From the publisher...
We're expanding! As we approach our six-month
anniversary, we're working hard to add more features
and enhancements. One goal is to make this Web site
a more timely news vehicle, so we've added the "New this week" column
at the right. We're also planning to launch an interview
feature, along with a series of editorials intended
to improve the state of theatre in Louisville.
Here's the first.
Audiences Behaving Badly
Shortly after this Web site went live, one of the peer reviewers came
to me with an interesting question. He had been
impressed with a performance, and wanted to praise
it. However, his enjoyment had been spoiled by
the behavior of some people seated near him in
the theatre, and he wondered whether he should
mention this in his review. I told him that I didn't think
it was a good idea to review the audience. In retrospect,
I think I made the wrong decision.
On the night that I reviewed Italian American
Reconciliation at Actors
Theatre, a young woman got up to take a bathroom
break in the middle of a scene. Her seat was in
the center of the second row, and thus she disrupted
the view for the entire audience. The actors' performance
continued flawlessly, of course; however, it was
a few moments before I -- seated directly behind her and hopelessly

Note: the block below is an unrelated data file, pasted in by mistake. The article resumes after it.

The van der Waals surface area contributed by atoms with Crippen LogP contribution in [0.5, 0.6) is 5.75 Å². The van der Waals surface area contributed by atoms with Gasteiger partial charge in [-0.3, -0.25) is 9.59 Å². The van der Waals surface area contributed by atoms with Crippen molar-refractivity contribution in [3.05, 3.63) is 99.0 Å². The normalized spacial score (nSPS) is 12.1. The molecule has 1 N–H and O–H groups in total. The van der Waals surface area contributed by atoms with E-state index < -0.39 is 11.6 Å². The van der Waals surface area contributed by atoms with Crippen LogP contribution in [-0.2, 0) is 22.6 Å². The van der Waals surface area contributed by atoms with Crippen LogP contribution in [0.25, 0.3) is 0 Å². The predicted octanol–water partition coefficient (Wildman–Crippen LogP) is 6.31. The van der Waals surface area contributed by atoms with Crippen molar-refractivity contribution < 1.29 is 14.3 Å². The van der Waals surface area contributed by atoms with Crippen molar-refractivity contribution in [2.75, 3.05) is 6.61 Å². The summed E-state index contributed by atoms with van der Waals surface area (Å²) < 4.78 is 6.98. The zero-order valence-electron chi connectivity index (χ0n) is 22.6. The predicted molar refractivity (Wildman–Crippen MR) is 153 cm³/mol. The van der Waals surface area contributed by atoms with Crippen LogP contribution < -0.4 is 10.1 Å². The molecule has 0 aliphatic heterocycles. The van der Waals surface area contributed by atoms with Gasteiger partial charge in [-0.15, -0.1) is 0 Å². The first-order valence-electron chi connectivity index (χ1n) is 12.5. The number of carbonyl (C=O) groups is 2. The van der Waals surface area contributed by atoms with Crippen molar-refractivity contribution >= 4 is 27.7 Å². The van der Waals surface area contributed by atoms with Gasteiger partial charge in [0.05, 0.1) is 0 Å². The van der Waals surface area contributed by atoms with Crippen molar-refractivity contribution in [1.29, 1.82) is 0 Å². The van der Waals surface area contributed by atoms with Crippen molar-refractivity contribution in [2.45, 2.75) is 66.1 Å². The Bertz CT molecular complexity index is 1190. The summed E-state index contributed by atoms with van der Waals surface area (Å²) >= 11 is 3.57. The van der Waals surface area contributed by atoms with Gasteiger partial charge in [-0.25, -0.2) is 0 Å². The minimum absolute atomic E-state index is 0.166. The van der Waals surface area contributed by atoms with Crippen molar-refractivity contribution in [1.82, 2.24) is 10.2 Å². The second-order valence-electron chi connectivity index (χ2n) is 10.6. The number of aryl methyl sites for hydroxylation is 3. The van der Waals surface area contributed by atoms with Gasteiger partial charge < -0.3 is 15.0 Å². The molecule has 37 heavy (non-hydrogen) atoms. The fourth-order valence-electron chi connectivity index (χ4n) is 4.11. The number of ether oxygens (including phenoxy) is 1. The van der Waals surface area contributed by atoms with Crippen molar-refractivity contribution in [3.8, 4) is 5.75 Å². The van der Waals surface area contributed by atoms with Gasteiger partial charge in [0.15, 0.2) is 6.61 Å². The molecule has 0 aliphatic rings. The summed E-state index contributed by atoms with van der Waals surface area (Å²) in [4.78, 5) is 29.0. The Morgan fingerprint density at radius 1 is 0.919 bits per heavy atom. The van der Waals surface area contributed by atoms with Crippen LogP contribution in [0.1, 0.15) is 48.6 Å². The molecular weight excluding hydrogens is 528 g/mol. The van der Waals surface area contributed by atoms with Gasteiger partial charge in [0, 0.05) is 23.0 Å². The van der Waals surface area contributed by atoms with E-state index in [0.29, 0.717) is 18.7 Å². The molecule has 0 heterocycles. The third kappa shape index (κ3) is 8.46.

non-plussed) -- could concentrate on it. The young woman eventually
returned to her seat, and shortly thereafter, another young woman (presumably
emboldened by the first) also stood up for a potty break. When she returned,
all three members of her party began a discussion about it, at which
point a gentleman in the third row shushed them. Their resentment was
clear (as well as audible), as if it was he who had interfered with
their enjoyment of the play, rather than vice versa.
Somehow, audience members have developed an entitlement mentality that
focuses on them, not on the privilege of enjoying a work of the performing
arts. This mindset extends not only to those who feel entitled to block
another's view but also to those who light up the rows with their PDAs
and cell phones, as well as the recreational coughers (i.e., those who
cough not because they have to but because they can). Indeed, some of
the latter seem to be simply clearing their throats during a performance.
Why? Are they planning to get up and make a speech?
People who wish to behave in this manner should stay home and rent
a movie. Perhaps, if they become proficient enough at that, they'll
realize that the audience in a live theatre can't pause, rewind or kick
up the volume to catch what they missed. What's gone is gone; and in
a live performance, each unique moment is one that will never come again.
Whether we like it or not, members of the audience are a part of each
live performance. Those who refuse to learn their parts should be dismissed,
in favor of the eager understudy waiting in the wings.
-- A.S. Waterman
Published May 1, 2007